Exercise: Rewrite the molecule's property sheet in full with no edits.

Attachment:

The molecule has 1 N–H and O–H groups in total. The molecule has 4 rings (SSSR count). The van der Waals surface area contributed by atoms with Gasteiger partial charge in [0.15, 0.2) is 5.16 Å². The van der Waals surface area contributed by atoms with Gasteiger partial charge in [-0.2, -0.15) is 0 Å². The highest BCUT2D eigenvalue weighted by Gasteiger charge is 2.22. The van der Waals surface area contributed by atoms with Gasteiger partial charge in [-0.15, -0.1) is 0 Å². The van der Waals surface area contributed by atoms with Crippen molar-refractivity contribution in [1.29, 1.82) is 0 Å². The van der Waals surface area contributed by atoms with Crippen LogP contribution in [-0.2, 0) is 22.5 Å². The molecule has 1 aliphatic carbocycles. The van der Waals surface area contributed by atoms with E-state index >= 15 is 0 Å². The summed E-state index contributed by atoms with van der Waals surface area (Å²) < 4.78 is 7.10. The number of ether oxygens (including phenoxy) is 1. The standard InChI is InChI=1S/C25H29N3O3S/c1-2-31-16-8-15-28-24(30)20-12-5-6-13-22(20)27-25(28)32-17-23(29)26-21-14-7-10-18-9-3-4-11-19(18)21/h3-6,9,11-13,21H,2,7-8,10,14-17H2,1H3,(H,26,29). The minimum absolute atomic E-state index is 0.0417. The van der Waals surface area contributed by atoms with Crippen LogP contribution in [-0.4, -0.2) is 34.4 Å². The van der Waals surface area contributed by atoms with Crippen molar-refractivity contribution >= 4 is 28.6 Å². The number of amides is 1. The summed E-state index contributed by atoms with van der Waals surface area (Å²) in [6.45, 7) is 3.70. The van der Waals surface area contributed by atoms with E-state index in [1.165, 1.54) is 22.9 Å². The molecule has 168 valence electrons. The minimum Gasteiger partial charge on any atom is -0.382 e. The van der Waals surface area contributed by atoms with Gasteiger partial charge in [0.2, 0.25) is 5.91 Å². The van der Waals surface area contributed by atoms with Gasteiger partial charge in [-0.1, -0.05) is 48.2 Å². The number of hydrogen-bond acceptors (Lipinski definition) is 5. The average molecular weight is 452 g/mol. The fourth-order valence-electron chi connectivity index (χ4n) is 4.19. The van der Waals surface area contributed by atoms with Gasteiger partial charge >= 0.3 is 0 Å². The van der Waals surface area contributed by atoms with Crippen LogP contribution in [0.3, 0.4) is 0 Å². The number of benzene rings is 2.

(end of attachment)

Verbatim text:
The molecule has 1 N–H and O–H groups in total. The molecule has 4 rings (SSSR count). The van der Waals surface area contributed by atoms with Gasteiger partial charge in [0.15, 0.2) is 5.16 Å². The van der Waals surface area contributed by atoms with Gasteiger partial charge in [-0.2, -0.15) is 0 Å². The highest BCUT2D eigenvalue weighted by Gasteiger charge is 2.22. The van der Waals surface area contributed by atoms with Gasteiger partial charge in [-0.15, -0.1) is 0 Å². The van der Waals surface area contributed by atoms with Crippen molar-refractivity contribution in [1.29, 1.82) is 0 Å². The van der Waals surface area contributed by atoms with Crippen LogP contribution in [-0.2, 0) is 22.5 Å². The molecule has 1 aliphatic carbocycles. The van der Waals surface area contributed by atoms with E-state index >= 15 is 0 Å². The summed E-state index contributed by atoms with van der Waals surface area (Å²) < 4.78 is 7.10. The number of ether oxygens (including phenoxy) is 1. The standard InChI is InChI=1S/C25H29N3O3S/c1-2-31-16-8-15-28-24(30)20-12-5-6-13-22(20)27-25(28)32-17-23(29)26-21-14-7-10-18-9-3-4-11-19(18)21/h3-6,9,11-13,21H,2,7-8,10,14-17H2,1H3,(H,26,29). The minimum absolute atomic E-state index is 0.0417. The van der Waals surface area contributed by atoms with Crippen LogP contribution in [-0.4, -0.2) is 34.4 Å². The van der Waals surface area contributed by atoms with Crippen molar-refractivity contribution >= 4 is 28.6 Å². The number of amides is 1. The summed E-state index contributed by atoms with van der Waals surface area (Å²) in [6.45, 7) is 3.70. The van der Waals surface area contributed by atoms with E-state index in [1.165, 1.54) is 22.9 Å². The molecule has 168 valence electrons. The minimum Gasteiger partial charge on any atom is -0.382 e. The van der Waals surface area contributed by atoms with Gasteiger partial charge in [0.2, 0.25) is 5.91 Å². The van der Waals surface area contributed by atoms with Gasteiger partial charge in [-0.1, -0.05) is 48.2 Å². The number of hydrogen-bond acceptors (Lipinski definition) is 5. The average molecular weight is 452 g/mol. The fourth-order valence-electron chi connectivity index (χ4n) is 4.19. The van der Waals surface area contributed by atoms with Gasteiger partial charge >= 0.3 is 0 Å². The van der Waals surface area contributed by atoms with Crippen LogP contribution in [0.3, 0.4) is 0 Å². The number of benzene rings is 2.